The story opened with a repeated hail to the lost flotilla: “Flotilla nine…flotilla nine, do you copy?” It was meant to drop the reader straight into the story, straight into the action, straight into unsettling uncertainty and suspense. I was going to give background on everything later in the narrative, including plenty of interchapters dedicated to our no-nonsense flawed hero figure: “…he leaned against a bulkhead, one hand in a pocket and the other playing absent-mindedly with a beret which had been jammed beneath the epaulet on his left shoulder…” Very sexy. I was tossing up an eye-patch, but hey – this is the far future and he’d either have a bitchin’ multifunction cybernetic eye or a perfect new one made from his own stem cells. The last thing I remember writing was something about the commander, red-faced, shouting “Forty-nine ships don’t just disappear!” as the hero smirked to himself, clearly in contempt of “the brass” and their ignorance (because he alone knew what they were up against – he’d seen it before and these bastards hadn’t believed him; they just threw him in the hole for a decade … the bastards). Upon reflection, it may have been for the best that I stopped if I was going to continue writing, shall we say, tried and true material like that.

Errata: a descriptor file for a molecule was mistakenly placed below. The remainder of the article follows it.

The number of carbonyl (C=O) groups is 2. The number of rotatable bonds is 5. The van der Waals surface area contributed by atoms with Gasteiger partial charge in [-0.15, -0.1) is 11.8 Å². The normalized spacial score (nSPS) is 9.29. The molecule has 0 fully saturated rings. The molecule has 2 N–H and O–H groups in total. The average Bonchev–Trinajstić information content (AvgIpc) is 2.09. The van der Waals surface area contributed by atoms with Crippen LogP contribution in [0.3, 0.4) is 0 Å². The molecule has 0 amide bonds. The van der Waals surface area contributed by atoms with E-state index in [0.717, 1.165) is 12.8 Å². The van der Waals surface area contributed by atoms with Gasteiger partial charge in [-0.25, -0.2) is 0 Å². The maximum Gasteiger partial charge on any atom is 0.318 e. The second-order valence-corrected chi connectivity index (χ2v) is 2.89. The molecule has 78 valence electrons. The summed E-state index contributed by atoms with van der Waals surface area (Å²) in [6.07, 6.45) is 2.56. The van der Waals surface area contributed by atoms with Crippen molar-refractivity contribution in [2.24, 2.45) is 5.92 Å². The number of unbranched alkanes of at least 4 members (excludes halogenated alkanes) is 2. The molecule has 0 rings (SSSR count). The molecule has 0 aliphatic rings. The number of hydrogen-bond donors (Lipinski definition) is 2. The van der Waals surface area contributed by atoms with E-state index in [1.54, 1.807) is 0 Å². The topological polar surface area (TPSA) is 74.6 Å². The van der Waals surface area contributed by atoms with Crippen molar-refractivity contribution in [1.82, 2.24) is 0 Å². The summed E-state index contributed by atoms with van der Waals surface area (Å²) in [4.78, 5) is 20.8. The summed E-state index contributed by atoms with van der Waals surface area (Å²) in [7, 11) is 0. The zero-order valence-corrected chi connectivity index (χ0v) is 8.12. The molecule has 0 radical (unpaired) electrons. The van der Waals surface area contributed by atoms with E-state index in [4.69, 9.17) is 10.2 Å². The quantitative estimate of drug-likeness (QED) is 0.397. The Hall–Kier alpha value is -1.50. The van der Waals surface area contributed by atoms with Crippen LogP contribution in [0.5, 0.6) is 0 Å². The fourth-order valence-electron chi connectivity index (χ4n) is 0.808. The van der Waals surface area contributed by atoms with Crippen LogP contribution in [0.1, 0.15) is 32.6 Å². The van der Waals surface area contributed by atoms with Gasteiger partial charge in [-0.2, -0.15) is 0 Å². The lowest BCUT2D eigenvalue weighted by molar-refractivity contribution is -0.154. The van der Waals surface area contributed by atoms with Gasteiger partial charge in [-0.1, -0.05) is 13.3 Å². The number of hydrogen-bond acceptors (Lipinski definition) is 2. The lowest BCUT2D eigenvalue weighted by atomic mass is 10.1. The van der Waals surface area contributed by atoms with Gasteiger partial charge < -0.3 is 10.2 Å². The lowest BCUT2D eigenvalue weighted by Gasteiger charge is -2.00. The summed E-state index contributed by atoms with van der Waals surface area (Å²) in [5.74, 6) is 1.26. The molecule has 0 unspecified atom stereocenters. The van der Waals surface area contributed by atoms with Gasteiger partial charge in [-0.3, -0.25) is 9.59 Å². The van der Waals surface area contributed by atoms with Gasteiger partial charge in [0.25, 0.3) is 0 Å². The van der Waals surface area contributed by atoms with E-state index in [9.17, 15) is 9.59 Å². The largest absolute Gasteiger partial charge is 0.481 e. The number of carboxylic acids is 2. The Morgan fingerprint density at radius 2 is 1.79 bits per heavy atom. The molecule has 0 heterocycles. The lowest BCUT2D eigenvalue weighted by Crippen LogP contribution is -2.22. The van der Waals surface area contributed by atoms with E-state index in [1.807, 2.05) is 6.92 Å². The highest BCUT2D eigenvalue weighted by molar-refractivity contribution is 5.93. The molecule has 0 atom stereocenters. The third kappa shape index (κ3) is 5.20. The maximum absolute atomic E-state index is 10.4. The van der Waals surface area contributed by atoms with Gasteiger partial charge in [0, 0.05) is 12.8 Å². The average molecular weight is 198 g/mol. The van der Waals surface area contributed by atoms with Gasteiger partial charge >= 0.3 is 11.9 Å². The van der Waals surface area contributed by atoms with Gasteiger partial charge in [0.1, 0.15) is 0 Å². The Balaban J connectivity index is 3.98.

The thing is, it looked great in my mind. I could see how the film version of my novel was going to open: a shot from behind of a dozen or so monolithic, battle-scarred warships covered with multi-barrelled turrets; massive photon engine exhausts emitting an eerie blue-green glow; lusciously rendered starfield in the background; over in one corner of the screen hangs a reddish-brown planetoid or moonlet with a few gigantic scorch marks on the surface, giving the viewer the impression that they’ve missed something awesome but can expect to see even better later on; perhaps even a few lithe little scout ships flitting in and amongst and around their larger counterparts, fixing stuff. Over this, you’d hear the repeated hail, then you’d zoom to a close up of the concerned-looking comms officer, eyes flitting, hands on buttons, face illuminated by the various screens in front of him. The camera would then pan across & up to the rather perturbed face of the commander of the fleet.